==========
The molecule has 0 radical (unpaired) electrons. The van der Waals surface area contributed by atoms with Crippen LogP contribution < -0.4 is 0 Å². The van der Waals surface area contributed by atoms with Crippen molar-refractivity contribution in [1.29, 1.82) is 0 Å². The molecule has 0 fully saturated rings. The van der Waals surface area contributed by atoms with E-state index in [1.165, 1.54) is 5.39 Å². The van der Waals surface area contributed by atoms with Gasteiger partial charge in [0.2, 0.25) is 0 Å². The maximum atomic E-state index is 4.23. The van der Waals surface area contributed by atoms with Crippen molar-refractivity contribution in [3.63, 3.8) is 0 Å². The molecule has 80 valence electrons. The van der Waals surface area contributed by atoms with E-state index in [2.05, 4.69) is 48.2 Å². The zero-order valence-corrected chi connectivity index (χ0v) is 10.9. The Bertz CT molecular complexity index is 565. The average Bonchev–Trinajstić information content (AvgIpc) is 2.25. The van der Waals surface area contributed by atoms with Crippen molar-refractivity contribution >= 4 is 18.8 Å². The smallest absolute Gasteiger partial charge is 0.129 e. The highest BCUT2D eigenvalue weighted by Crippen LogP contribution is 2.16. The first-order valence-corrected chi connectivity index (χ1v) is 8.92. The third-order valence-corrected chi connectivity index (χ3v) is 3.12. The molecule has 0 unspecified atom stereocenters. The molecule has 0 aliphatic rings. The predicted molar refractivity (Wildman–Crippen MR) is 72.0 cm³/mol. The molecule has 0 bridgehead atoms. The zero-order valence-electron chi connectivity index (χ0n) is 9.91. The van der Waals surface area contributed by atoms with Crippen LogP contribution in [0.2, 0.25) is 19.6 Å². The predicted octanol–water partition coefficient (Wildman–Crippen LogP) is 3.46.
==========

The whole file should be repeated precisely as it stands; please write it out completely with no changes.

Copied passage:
The molecule has 0 radical (unpaired) electrons. The van der Waals surface area contributed by atoms with Crippen LogP contribution < -0.4 is 0 Å². The van der Waals surface area contributed by atoms with Crippen molar-refractivity contribution in [1.29, 1.82) is 0 Å². The molecule has 0 fully saturated rings. The van der Waals surface area contributed by atoms with E-state index in [1.165, 1.54) is 5.39 Å². The van der Waals surface area contributed by atoms with Gasteiger partial charge in [0.2, 0.25) is 0 Å². The maximum atomic E-state index is 4.23. The van der Waals surface area contributed by atoms with Crippen molar-refractivity contribution in [3.63, 3.8) is 0 Å². The molecule has 80 valence electrons. The van der Waals surface area contributed by atoms with E-state index in [2.05, 4.69) is 48.2 Å². The zero-order valence-corrected chi connectivity index (χ0v) is 10.9. The Bertz CT molecular complexity index is 565. The average Bonchev–Trinajstić information content (AvgIpc) is 2.25. The van der Waals surface area contributed by atoms with Crippen molar-refractivity contribution >= 4 is 18.8 Å². The smallest absolute Gasteiger partial charge is 0.129 e. The highest BCUT2D eigenvalue weighted by Crippen LogP contribution is 2.16. The first-order valence-corrected chi connectivity index (χ1v) is 8.92. The third-order valence-corrected chi connectivity index (χ3v) is 3.12. The molecule has 0 unspecified atom stereocenters. The molecule has 0 aliphatic rings. The predicted molar refractivity (Wildman–Crippen MR) is 72.0 cm³/mol. The molecule has 0 bridgehead atoms. The zero-order valence-electron chi connectivity index (χ0n) is 9.91. The van der Waals surface area contributed by atoms with Crippen LogP contribution in [0.2, 0.25) is 19.6 Å². The predicted octanol–water partition coefficient (Wildman–Crippen LogP) is 3.46.